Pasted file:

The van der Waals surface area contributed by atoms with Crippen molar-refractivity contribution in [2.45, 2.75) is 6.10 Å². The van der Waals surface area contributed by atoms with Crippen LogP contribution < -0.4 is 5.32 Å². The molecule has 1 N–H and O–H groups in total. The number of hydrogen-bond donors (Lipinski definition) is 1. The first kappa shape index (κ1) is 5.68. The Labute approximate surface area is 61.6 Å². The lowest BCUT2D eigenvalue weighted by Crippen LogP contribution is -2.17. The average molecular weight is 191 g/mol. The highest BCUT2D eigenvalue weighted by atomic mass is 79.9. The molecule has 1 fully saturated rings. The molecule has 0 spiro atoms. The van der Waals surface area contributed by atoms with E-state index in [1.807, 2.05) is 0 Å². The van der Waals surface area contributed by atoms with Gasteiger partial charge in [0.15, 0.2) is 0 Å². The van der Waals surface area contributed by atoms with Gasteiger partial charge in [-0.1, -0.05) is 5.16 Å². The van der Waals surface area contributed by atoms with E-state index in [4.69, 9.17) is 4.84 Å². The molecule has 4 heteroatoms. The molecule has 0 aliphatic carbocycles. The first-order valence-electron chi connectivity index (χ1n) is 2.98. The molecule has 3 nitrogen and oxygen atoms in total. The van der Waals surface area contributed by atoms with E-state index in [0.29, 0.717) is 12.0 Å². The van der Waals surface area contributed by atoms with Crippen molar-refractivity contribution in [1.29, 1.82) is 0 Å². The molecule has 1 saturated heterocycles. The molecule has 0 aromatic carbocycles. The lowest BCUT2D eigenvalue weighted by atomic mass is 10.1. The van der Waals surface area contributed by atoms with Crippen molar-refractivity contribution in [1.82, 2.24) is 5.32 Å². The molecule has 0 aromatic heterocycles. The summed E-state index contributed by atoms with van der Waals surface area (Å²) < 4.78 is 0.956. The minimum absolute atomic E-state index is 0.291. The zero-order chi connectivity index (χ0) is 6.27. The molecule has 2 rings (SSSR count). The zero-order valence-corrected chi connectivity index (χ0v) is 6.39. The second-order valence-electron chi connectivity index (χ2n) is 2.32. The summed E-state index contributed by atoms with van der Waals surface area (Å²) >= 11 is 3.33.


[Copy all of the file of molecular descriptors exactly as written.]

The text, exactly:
The van der Waals surface area contributed by atoms with Crippen molar-refractivity contribution in [2.45, 2.75) is 6.10 Å². The van der Waals surface area contributed by atoms with Crippen LogP contribution < -0.4 is 5.32 Å². The molecule has 1 N–H and O–H groups in total. The number of hydrogen-bond donors (Lipinski definition) is 1. The first kappa shape index (κ1) is 5.68. The Labute approximate surface area is 61.6 Å². The lowest BCUT2D eigenvalue weighted by Crippen LogP contribution is -2.17. The average molecular weight is 191 g/mol. The highest BCUT2D eigenvalue weighted by atomic mass is 79.9. The molecule has 1 fully saturated rings. The molecule has 0 spiro atoms. The van der Waals surface area contributed by atoms with E-state index in [1.807, 2.05) is 0 Å². The van der Waals surface area contributed by atoms with Gasteiger partial charge in [0.15, 0.2) is 0 Å². The van der Waals surface area contributed by atoms with Gasteiger partial charge in [-0.1, -0.05) is 5.16 Å². The van der Waals surface area contributed by atoms with E-state index in [4.69, 9.17) is 4.84 Å². The molecule has 4 heteroatoms. The molecule has 0 aliphatic carbocycles. The first-order valence-electron chi connectivity index (χ1n) is 2.98. The molecule has 3 nitrogen and oxygen atoms in total. The van der Waals surface area contributed by atoms with E-state index in [0.29, 0.717) is 12.0 Å². The van der Waals surface area contributed by atoms with Crippen molar-refractivity contribution in [1.29, 1.82) is 0 Å². The molecule has 1 saturated heterocycles. The molecule has 0 aromatic carbocycles. The lowest BCUT2D eigenvalue weighted by atomic mass is 10.1. The van der Waals surface area contributed by atoms with Crippen molar-refractivity contribution in [1.82, 2.24) is 5.32 Å². The molecule has 0 aromatic heterocycles. The summed E-state index contributed by atoms with van der Waals surface area (Å²) < 4.78 is 0.956. The minimum absolute atomic E-state index is 0.291. The zero-order chi connectivity index (χ0) is 6.27. The molecule has 2 rings (SSSR count). The zero-order valence-corrected chi connectivity index (χ0v) is 6.39. The second-order valence-electron chi connectivity index (χ2n) is 2.32. The summed E-state index contributed by atoms with van der Waals surface area (Å²) >= 11 is 3.33.